Centralia, Pennsylvania, was once a thriving city, largely supported by the coal industry. But in 1962, a garbage fire near an abandoned tape mine ignited what was left of the 25-million-ton coal layer beneath the city. Year after year, the fire spread, releasing noxious gases, opening wells and, ultimately, making the city uninhabitable, at least for humans.
In the absence of humans and in the presence of a rapidly warming soil, some interesting microbes have appeared: thermophiles. These microbes, which live at very high temperatures, have liked some of the ventilation zones in Centralia, some of which have been heated to almost 140 degrees Fahrenheit (60 degrees Celsius) over the course of a few decades.
Ashley Shade, an badistant professor at Michigan State University, has been studying the changes in soil temperature in Centralia and the effects on the communities of microbes that live there. His team has been looking for correlations between things like the temperature change in the soil and the genome size of the microbes he has found. "The idea is that if you can keep your cell small, you'll benefit from not having to spend that much energy just by keeping all the parts of your cell, which become more shaky at higher temperatures," Shade said. The edge last month.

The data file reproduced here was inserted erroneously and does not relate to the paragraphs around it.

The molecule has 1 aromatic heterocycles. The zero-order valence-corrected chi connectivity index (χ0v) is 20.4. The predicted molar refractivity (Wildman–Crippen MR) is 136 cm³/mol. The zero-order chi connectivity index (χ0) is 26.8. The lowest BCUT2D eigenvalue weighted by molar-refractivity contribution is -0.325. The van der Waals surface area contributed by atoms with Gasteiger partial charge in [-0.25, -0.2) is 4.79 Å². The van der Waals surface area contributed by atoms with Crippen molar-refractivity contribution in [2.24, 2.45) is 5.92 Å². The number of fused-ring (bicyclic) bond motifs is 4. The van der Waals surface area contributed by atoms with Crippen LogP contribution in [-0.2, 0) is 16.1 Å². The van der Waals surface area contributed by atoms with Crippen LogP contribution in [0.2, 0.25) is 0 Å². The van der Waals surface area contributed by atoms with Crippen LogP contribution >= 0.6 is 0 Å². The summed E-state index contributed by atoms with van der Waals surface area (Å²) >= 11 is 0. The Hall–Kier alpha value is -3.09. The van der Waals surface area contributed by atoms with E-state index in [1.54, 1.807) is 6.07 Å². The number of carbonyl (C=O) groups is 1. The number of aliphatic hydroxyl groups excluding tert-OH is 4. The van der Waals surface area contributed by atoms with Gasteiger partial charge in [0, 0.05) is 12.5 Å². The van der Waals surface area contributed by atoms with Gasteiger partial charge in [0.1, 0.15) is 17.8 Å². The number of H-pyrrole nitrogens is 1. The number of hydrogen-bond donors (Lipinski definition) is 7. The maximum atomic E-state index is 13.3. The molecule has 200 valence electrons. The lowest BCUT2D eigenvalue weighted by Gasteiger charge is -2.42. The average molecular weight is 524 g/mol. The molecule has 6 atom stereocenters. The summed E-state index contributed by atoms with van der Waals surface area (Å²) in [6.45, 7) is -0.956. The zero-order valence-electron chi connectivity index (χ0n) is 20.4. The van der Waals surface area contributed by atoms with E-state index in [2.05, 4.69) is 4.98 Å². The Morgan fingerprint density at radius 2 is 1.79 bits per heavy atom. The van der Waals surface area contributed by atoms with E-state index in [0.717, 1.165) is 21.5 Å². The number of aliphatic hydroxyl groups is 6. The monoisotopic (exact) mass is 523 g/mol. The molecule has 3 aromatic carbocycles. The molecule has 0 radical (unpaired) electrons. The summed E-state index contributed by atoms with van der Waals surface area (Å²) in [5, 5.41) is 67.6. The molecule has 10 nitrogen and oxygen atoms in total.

With the help of Shade, Edge The science traveled to Centralia, collected some samples of warm soil and tried to grow thermophiles in our study (with an incubator, not an underground fire). Watch the video for the processes and results.